Microservice architecture is a great one, it opens unlimited amount of opportunities and, when done right, could bring back the joy of development, could serve as a solid foundation for organization's software stacks, current and future ones. But neglecting its core principles would pave the road to frustration and chaos.

Monday, June 19, 2017

The Patterns of the Antipatterns: Design / Testing

It's been a while since I have started my professional career as the software developer. Over the years I worked for many companies, on a whole bunch of different projects, trying my best to deliver them and be proud of the job. However, drifting from company to company, from project to project, you see the same bad design decisions made over and over again, no matter how old the codebase is or how many people have touched it. They are so widely present that truly become the patterns themselves, thereby destine the title of this blog: the patterns of the antipatterns.

I am definitely not the first one who identified them and certainly not the last one either (so let all the credits go to the original sources if any exist). They all come from the real projects, primarily Java ones, though other details should stay undisclosed. With that ...

Code first, no time to think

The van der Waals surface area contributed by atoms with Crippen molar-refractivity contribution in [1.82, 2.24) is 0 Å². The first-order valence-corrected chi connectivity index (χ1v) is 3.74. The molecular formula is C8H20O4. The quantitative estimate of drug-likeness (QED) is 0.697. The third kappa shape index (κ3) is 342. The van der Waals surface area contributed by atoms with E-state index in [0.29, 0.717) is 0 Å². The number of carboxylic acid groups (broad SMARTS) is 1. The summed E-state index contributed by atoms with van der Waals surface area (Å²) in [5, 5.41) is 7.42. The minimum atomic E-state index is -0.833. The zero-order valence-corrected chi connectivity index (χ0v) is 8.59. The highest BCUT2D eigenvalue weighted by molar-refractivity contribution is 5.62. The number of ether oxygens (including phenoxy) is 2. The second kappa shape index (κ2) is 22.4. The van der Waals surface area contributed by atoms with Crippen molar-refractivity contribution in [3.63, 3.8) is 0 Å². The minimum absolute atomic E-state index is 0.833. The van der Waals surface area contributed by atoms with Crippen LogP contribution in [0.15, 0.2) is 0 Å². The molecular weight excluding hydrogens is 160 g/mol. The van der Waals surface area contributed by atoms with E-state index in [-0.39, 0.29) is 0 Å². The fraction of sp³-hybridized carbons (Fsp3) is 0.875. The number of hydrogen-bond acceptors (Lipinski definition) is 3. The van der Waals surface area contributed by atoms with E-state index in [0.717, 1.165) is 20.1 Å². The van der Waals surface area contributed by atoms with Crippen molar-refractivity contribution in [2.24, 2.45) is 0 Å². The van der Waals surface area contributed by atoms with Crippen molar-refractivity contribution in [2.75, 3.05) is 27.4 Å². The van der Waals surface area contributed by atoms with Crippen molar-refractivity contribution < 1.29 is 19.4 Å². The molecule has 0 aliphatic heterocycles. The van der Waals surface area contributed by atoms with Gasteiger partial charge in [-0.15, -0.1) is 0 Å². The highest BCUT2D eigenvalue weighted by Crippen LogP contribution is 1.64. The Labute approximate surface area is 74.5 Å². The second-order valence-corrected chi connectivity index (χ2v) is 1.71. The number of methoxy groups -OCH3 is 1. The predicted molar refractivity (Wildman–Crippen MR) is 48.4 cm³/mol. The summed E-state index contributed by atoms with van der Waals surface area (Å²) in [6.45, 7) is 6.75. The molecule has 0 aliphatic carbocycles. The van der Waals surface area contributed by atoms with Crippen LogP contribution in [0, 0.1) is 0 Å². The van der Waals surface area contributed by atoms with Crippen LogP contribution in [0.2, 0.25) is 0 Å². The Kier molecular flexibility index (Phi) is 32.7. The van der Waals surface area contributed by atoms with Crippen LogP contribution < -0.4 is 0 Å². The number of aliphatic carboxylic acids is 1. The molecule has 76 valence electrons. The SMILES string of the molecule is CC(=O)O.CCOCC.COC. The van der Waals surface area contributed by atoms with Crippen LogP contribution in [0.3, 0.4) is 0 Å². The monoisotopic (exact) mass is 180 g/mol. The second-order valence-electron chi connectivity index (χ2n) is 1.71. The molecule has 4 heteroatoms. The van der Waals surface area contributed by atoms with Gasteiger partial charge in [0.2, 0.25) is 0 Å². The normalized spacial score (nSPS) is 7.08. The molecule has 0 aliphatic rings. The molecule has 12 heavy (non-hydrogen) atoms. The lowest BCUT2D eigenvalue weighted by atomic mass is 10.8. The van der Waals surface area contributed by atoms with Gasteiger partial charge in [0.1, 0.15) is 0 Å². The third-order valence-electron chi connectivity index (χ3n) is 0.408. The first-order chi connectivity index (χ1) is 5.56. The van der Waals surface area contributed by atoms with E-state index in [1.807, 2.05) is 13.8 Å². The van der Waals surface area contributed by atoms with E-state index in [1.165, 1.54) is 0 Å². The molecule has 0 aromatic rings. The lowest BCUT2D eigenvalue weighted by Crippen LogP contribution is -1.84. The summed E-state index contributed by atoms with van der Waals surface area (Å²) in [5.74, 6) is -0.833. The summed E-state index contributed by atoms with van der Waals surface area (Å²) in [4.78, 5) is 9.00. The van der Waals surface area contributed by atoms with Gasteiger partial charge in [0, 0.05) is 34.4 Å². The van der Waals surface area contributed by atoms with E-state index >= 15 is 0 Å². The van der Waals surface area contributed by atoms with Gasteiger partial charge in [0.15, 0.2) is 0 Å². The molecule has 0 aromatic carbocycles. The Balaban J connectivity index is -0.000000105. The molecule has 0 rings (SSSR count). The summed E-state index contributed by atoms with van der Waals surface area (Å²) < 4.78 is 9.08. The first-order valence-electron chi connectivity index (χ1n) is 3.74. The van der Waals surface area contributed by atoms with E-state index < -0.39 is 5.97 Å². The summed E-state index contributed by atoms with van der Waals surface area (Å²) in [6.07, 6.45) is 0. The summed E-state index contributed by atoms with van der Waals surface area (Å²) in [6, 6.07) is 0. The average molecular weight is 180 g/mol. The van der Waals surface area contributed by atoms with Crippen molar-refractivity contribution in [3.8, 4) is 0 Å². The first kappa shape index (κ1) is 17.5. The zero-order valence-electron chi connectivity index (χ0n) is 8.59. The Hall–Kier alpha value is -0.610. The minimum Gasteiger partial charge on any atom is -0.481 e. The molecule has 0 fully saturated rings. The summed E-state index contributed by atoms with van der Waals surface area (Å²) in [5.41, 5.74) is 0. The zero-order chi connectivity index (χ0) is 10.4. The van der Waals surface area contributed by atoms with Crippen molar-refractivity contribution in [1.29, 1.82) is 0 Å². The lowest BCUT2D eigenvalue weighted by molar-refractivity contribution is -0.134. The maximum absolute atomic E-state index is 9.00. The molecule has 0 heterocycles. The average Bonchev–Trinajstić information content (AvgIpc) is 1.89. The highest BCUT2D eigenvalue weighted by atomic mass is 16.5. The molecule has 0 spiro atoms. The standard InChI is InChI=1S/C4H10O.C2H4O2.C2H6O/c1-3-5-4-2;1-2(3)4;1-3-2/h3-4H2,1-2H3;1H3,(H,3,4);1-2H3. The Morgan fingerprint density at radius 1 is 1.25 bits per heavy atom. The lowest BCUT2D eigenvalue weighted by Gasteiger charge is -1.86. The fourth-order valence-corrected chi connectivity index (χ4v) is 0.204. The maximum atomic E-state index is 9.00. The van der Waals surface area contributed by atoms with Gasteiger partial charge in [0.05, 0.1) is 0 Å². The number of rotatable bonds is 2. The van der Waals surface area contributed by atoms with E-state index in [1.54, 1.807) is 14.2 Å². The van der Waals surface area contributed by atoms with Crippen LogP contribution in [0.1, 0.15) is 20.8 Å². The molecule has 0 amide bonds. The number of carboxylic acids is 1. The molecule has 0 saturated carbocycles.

This is hardly sounds like a name of the antipattern but I believe it is. We all are developers, and unsurprisingly love to code. Whenever we have gotten some feature or idea to implement, we often just start coding it, without thinking much about the design or even not looking around if we could borrow / reuse some functionality which is already there. As such, reinventing the wheel all the time, hopefully enjoying at least the coding part ...

I am absolutely convinced that spending some time just thinking about high-level design, incarnating it in terms of interfaces, traits or protocols (whatever your favoring language is offering) is a must-do exercise. It won't take more time, really, but the results are rewarding: beautiful, well-thought solution at the end.

TDD is a set of the terrific practices to help and guide your through. While you are developing test cases, you are iterating over and over, making changes and with each step getting close to the right implementation. Please, adopt it in each and every project you are part of.

Occasional Doer

Good, enough philosophy, now we are moving on to a real antipatterns. Undoubtedly, many of you witnessed such pieces of code:

public void setSomething(Object something) {
    if (!heavensAreFalling) {
        this.something = something;
    }
}

Essentially, you call the method to set some value, and surely you expect the value to be set once the invocation is completed. However, due to presence of some logic inside the method implementation it may actually do nothing, silently ...

This is an example of really bad design. Instead, such interactions could be modeled using for example State pattern or at least just throwing an exception saying that the operation cannot be completed due to internal constraints. Yes, it may require a bit more code to be written but at least the expectations will be met.

The Universe

Often there is a class within the application which is referencing (or is referenced by) mostly every other class of the application. For example, all classes in the project must be inherited from some base class.